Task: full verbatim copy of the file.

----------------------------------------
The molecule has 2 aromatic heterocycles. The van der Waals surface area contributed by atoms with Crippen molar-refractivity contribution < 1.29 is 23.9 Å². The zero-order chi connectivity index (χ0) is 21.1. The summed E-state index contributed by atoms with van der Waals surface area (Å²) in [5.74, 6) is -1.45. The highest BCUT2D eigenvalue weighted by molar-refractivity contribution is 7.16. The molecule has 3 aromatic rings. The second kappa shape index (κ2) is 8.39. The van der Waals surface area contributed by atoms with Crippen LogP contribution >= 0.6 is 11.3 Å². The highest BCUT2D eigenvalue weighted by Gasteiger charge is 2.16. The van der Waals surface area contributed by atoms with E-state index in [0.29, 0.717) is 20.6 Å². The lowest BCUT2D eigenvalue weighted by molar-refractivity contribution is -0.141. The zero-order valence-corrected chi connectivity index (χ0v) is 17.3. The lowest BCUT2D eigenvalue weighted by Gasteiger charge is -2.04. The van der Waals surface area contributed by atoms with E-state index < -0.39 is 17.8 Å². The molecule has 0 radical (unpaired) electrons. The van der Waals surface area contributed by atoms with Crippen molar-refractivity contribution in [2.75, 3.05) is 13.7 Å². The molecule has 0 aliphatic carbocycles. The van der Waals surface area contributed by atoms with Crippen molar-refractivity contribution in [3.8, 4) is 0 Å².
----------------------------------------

The molecule has 2 aromatic heterocycles. The van der Waals surface area contributed by atoms with Crippen molar-refractivity contribution < 1.29 is 23.9 Å². The zero-order chi connectivity index (χ0) is 21.1. The summed E-state index contributed by atoms with van der Waals surface area (Å²) in [5.74, 6) is -1.45. The highest BCUT2D eigenvalue weighted by molar-refractivity contribution is 7.16. The molecule has 3 aromatic rings. The second kappa shape index (κ2) is 8.39. The van der Waals surface area contributed by atoms with Crippen LogP contribution >= 0.6 is 11.3 Å². The highest BCUT2D eigenvalue weighted by Gasteiger charge is 2.16. The van der Waals surface area contributed by atoms with E-state index in [0.29, 0.717) is 20.6 Å². The lowest BCUT2D eigenvalue weighted by molar-refractivity contribution is -0.141. The zero-order valence-corrected chi connectivity index (χ0v) is 17.3. The lowest BCUT2D eigenvalue weighted by Gasteiger charge is -2.04. The van der Waals surface area contributed by atoms with E-state index < -0.39 is 17.8 Å². The molecule has 0 radical (unpaired) electrons. The van der Waals surface area contributed by atoms with Crippen molar-refractivity contribution in [2.75, 3.05) is 13.7 Å². The molecule has 0 aliphatic carbocycles. The van der Waals surface area contributed by atoms with Crippen molar-refractivity contribution in [3.8, 4) is 0 Å².